Madison Square Garden Co.'s fiscal third-quarter earnings fell 22% as the National Basketball Association's work stoppage hurt the media- and-sports company's revenue. The NBA work stoppage delayed the start of the professional basketball league's regular season by about two months, cutting the combined number of preseason and regular season games to six from 40 a year earlier. The former component of Cablevision Systems Corp. has continued to post a profit since it went public early last year. Cablevision spun off MSG to separate its cash-rich cable businesses from its more financially volatile entertainment properties. Wall Street Journal

January 9, 2012 Updates

The Knicks are attempting to fix a problem that arose among opposing team scouts regarding their dissatisfaction with the new nosebleed seating at the transformed Garden, according to NBA sources. The Knicks are responding to complaints from other club’s advance scouts who feel they can’t do their job properly in the current seating in the brand-new 300-level press box. Advance scouts evaluate their clubs’ upcoming opponents, attending the opponents’ games and charting their plays. In the past, the advance scouts were placed on the floor. But, in the new Garden, the scouts were put upstairs. New York Post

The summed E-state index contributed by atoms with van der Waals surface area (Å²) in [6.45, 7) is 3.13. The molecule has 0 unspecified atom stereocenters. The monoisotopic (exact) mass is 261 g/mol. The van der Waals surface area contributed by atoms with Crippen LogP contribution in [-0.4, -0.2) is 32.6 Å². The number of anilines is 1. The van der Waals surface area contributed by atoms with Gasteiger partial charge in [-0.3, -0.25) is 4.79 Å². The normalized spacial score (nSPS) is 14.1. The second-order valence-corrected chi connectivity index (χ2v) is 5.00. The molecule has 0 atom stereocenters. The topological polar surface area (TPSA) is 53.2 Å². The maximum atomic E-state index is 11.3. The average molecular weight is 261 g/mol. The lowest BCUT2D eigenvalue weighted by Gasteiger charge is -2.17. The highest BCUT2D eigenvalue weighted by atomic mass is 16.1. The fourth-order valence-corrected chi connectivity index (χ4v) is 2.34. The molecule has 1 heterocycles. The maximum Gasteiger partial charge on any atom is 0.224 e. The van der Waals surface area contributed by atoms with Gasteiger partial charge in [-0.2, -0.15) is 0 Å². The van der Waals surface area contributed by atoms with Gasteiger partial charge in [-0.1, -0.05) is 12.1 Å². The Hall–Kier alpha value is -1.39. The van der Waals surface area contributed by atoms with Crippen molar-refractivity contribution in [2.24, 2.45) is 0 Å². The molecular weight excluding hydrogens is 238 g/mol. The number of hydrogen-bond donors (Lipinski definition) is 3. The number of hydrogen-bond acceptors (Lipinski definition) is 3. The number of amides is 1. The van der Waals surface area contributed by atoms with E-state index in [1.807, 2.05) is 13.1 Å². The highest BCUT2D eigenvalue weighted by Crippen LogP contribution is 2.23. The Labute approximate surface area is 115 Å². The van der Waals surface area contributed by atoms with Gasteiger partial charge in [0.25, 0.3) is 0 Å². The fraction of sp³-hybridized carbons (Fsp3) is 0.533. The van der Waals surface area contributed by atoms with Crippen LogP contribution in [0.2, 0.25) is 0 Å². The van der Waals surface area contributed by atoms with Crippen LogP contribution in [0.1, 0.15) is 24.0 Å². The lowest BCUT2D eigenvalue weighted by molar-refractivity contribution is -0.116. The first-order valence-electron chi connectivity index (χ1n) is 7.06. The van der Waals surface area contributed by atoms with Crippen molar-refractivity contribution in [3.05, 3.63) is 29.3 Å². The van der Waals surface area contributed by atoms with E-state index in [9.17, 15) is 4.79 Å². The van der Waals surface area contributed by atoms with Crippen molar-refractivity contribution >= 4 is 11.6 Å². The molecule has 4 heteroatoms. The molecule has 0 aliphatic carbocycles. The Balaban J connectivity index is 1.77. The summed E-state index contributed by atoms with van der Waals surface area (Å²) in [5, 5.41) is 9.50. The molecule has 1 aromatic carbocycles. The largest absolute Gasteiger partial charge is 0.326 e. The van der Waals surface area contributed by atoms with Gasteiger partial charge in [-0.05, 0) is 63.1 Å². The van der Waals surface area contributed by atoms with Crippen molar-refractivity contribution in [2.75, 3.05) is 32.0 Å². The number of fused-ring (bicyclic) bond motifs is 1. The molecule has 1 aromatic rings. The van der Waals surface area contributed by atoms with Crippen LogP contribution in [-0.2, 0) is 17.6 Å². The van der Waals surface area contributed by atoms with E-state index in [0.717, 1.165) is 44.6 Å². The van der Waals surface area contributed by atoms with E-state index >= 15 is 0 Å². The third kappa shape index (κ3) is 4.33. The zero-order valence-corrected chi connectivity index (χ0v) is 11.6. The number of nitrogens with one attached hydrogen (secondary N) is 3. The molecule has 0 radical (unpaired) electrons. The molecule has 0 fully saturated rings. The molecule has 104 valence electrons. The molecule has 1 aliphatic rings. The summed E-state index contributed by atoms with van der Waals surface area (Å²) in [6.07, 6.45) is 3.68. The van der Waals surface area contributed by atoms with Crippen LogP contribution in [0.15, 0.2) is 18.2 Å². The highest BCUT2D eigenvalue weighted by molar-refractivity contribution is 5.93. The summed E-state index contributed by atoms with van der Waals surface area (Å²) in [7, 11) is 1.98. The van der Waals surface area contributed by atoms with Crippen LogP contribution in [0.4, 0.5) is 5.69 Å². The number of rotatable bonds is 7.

As a consequence, the Knicks advance scout, Matt Harding, has received similar treatment in other arenas, according to sources, and has been placed upstairs often. The Knicks believe that has put their own scouts at “a competitive disadvantage’’ to other team scouts who have better seats at foreign arenas. That is why there is an urgency to resolve the issue. It is doubtful it will be resolved by tonight’s game against the Bobcats, however. “Advance scouts are in the business of winning basketball games,’’ one NBA executive told The Post. “It’s the most important job on the staff for game preparation. It can win or lose a game. I think the Knicks realize that and are trying to do the right thing.’’ According to a handful of scouts interviewed, the key issue in the upstairs seating is their inability to hear coach Mike D’Antoni calling the name of the plays — a vital tool in reports used by all teams. New York Post